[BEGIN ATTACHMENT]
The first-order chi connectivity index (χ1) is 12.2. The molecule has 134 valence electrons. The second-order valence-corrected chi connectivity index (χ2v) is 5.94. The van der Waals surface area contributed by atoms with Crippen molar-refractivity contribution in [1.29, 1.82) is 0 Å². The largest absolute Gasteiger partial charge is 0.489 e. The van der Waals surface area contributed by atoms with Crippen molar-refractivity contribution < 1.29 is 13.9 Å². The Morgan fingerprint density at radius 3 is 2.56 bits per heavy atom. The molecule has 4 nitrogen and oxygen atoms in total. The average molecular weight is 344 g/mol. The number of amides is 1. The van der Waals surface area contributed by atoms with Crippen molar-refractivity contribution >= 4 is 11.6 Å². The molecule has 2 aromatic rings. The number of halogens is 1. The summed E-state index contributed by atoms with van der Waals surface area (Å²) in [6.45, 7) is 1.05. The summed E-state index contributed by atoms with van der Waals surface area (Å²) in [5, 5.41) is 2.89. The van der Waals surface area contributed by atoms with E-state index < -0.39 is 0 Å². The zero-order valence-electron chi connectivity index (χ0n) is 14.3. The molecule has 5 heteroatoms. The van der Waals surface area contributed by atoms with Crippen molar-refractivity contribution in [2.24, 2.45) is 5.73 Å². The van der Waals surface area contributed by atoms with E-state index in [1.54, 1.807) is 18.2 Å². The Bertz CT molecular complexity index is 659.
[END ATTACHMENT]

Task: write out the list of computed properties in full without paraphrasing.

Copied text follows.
The first-order chi connectivity index (χ1) is 12.2. The molecule has 134 valence electrons. The second-order valence-corrected chi connectivity index (χ2v) is 5.94. The van der Waals surface area contributed by atoms with Crippen molar-refractivity contribution in [1.29, 1.82) is 0 Å². The largest absolute Gasteiger partial charge is 0.489 e. The van der Waals surface area contributed by atoms with Crippen molar-refractivity contribution < 1.29 is 13.9 Å². The Morgan fingerprint density at radius 3 is 2.56 bits per heavy atom. The molecule has 4 nitrogen and oxygen atoms in total. The average molecular weight is 344 g/mol. The number of amides is 1. The van der Waals surface area contributed by atoms with Crippen molar-refractivity contribution >= 4 is 11.6 Å². The molecule has 2 aromatic rings. The number of halogens is 1. The summed E-state index contributed by atoms with van der Waals surface area (Å²) in [6.45, 7) is 1.05. The summed E-state index contributed by atoms with van der Waals surface area (Å²) in [5, 5.41) is 2.89. The van der Waals surface area contributed by atoms with E-state index < -0.39 is 0 Å². The zero-order valence-electron chi connectivity index (χ0n) is 14.3. The molecule has 5 heteroatoms. The van der Waals surface area contributed by atoms with Crippen molar-refractivity contribution in [2.24, 2.45) is 5.73 Å². The van der Waals surface area contributed by atoms with E-state index in [1.54, 1.807) is 18.2 Å². The Bertz CT molecular complexity index is 659.